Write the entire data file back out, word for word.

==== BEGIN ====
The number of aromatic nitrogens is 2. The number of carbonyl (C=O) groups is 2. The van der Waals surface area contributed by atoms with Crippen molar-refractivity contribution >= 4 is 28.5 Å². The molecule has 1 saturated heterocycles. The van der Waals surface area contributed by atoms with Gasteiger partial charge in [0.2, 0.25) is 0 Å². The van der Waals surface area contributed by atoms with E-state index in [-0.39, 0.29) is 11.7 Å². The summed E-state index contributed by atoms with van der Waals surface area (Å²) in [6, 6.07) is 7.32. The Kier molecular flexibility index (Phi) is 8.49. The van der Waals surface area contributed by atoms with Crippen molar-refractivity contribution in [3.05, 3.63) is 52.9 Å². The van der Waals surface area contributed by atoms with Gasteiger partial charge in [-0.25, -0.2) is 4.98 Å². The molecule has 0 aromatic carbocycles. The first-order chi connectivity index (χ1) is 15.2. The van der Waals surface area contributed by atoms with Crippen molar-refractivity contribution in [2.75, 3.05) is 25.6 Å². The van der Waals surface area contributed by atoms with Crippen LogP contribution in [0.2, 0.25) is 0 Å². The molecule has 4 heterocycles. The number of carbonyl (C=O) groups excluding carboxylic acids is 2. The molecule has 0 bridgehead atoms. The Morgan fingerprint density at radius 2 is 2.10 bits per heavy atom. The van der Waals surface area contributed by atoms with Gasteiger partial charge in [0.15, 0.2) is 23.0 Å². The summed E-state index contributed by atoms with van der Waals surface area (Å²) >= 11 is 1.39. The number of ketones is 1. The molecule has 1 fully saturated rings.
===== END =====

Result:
The number of aromatic nitrogens is 2. The number of carbonyl (C=O) groups is 2. The van der Waals surface area contributed by atoms with Crippen molar-refractivity contribution >= 4 is 28.5 Å². The molecule has 1 saturated heterocycles. The van der Waals surface area contributed by atoms with Gasteiger partial charge in [0.2, 0.25) is 0 Å². The van der Waals surface area contributed by atoms with E-state index in [-0.39, 0.29) is 11.7 Å². The summed E-state index contributed by atoms with van der Waals surface area (Å²) in [6, 6.07) is 7.32. The Kier molecular flexibility index (Phi) is 8.49. The van der Waals surface area contributed by atoms with Crippen molar-refractivity contribution in [3.05, 3.63) is 52.9 Å². The van der Waals surface area contributed by atoms with Gasteiger partial charge in [-0.25, -0.2) is 4.98 Å². The molecule has 0 aromatic carbocycles. The first-order chi connectivity index (χ1) is 15.2. The van der Waals surface area contributed by atoms with Crippen molar-refractivity contribution in [2.75, 3.05) is 25.6 Å². The van der Waals surface area contributed by atoms with Crippen LogP contribution in [0.2, 0.25) is 0 Å². The molecule has 4 heterocycles. The number of carbonyl (C=O) groups excluding carboxylic acids is 2. The molecule has 0 bridgehead atoms. The Morgan fingerprint density at radius 2 is 2.10 bits per heavy atom. The van der Waals surface area contributed by atoms with Gasteiger partial charge in [0.15, 0.2) is 23.0 Å². The summed E-state index contributed by atoms with van der Waals surface area (Å²) >= 11 is 1.39. The number of ketones is 1. The molecule has 1 fully saturated rings.